So, what about the crystal drift? Easy enough, just hooked up one of the sticks to a counter (with stable timebase; you need to use high impedance probe, otherwise, proble will pull the crystal frequency), and logged the frequency values for an hour, after “cold” startup (stick with no case).
The result:
r820t ref clock drift
1 to 2 ppm, that’s not all that bad! Still, in the world of precision oscillators, it’s ridiculously drifting. So for any precise characterization of the SDR USB device, we need to get this under control. Some have tried to replace the crystal by a TCXO, but even with this, it will be challenging to break the 1 ppm (1 kHz at 1 GHz!) mark.

A quick look at the datasheets reveals that pins 8 and 9 of the R820T are the input/output of the xtal drive circuit, and pin 10 forward the clock signal to the RTL2832U, to safe some parts, and cost.

That’s how the oscillator output looks like, probed at pin 9, with a 10 Meg probe (0.5 V/div, 10 ns/div)
r820t ref clock signal 0.5 v-divy 10 ns-divx
The signal, amplitude is about 1.5 Vpp, with a DC bias of 1.2 V.

Therefore, if we want to substitute the crystal, we have to feed a few dBms of power at 28.8 MHz into pin 8, and leave pin 9 unconnected. The feed line (50 Ohms) requires some adequate termination. We also need to provide a DC block, with a little coupling capacitor.
That’s the little hack:
r820t sdr usb ref clock hack
A SMC connector, terminated with 82 Ohm (which will be in parallel with the impedance of the R820T, hopefully giving about 50 Ohm, or close enough), and with 0805 10 nF capacitor, connected to pin 8 of the R820T.

As for the new reference source – nothing less than a HPAK 8662A, which is a real marvel of engineering and one of the best sources I can suggest for any tests that require low phase noise close to the carrier. It is stable to better than 0.0005 ppm, per day – compare this to the 1 ppm, per hour…..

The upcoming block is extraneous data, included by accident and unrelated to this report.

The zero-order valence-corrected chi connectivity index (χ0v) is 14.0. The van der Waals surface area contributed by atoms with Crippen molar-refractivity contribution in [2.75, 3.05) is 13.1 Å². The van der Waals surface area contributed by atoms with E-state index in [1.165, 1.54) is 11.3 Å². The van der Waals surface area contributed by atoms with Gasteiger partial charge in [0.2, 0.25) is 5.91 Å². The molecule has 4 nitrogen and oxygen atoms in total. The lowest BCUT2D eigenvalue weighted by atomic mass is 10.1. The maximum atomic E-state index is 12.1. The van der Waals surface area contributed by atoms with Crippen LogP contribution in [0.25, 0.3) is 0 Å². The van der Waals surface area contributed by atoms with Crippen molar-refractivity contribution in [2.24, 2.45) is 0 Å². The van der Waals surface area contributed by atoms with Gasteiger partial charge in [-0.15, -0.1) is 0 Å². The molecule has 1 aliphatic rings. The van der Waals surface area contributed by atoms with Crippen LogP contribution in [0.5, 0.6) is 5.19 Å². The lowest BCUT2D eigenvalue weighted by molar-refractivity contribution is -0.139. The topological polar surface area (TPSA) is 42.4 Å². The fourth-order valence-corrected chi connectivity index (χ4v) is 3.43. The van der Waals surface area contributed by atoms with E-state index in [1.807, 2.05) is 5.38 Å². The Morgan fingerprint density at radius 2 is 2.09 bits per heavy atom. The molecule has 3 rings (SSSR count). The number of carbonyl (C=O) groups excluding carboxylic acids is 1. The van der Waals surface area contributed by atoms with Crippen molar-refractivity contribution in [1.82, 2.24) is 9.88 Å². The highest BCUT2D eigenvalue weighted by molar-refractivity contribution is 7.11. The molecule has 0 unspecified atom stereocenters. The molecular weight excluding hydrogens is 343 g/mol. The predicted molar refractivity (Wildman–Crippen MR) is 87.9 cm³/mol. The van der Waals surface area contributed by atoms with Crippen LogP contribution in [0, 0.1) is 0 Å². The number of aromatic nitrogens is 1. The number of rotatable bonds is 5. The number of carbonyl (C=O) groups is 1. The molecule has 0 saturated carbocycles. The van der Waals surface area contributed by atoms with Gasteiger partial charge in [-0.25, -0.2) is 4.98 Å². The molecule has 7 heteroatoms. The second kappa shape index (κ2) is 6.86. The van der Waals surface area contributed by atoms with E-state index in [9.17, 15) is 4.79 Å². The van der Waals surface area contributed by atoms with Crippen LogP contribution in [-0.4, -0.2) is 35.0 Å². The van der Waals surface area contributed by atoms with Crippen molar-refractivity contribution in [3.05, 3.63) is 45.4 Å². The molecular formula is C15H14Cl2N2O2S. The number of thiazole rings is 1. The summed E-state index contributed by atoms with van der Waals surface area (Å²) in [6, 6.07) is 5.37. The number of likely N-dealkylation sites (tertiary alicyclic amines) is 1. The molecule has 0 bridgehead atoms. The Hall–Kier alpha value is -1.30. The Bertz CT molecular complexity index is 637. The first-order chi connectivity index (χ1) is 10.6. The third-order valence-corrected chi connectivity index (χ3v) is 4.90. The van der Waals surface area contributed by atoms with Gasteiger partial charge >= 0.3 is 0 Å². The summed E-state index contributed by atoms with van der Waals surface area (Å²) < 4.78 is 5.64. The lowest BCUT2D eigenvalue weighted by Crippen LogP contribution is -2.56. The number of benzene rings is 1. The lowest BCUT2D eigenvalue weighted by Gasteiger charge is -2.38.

Sure, not the mention – the 8662a carries 80 pounds of electronics, a big fan, and uses about 300 Watts of power to keep things clean.

The new clock source for the SDR USB stick:
r820t new clock source 8662a

The reference level needed to drive to R820T oscillator – just by trial and error, things start to work at about 400 mV, and up to 1 V of signal doesn’t seem to change anything. So I set the level to 500 mV into 50 Ohm, and this seems to work well.

Interestingly, the R820 T seems to work from about 28.75 to 28.85 MHz reference, with no change in performance (at least nothing obvious), except, of course, for the frequency shift. At frequencies below about 28.72, and above 28.89, the stick crashes-no more data comming.

Some tests: 28.800 MHz reference, 1 GHz signal (note the small frequency shift, which is related to SDRSharp software, not to any hardware offsets)
28800

28.75 MHz reference – still 1 GHz signal
28750

28.85 MHz reference – still 1 GHz signal
28850

Checking the math, this all makes sense – for 28.75 MHz, a reading of 1001.739 MHz would be expected, and 998.267, for the 28.85 MHz reference.

PLL measurements continued… ADF41020 locking the Micro-Tel 1295

With the work on the Micro-Tel SG-811 generator PLL mostly completed, some trials with the Micro-Tel 1295 receiver – this instrument has similar YIGs fitted, just needs to be tuned 30 MHz above the actual frequency tuned, because the 1295 is running on a 30 MHz IF (all diagrams have tuned frequencies, not LO frequencies).

After some crude analysis of the schematics, the 1295 seems to be able to handle a bit more PLL bandwidth – so the target set more in the 500 Hz to 1 kHz region, and some calculations were carried out with the ADIsimPLL program, to determine the rough capacitor and resistor values – otherwise, the loop filter is the same as for the SG-811 PLL, also using an OPA284 opamp.

Otherwise, pretty much comparable results (earlier post related to the SG-811), for example (17.8141 GHz tuned/17.8171 GHz LO frequency, Icp setting 6):

Gain (disregard 1 to 10 Hz)
micro-tel 1295 17814100 kHz cpc6 gain

Phase
micro-tel 1295 17814100 kHz cpc6 phase

After quite a few of these measurement (doesn’t actually take too long), the results.
adf41020 pll bw phase margin 1295

Phase margin vs. bandwidth
pm vs bw adf41020 micro-tel 1295

Bandwidth vs. charge pump current Icp setting, at various frequencies
bw vs icp at various frq adf41020 micr-tel 1295 pll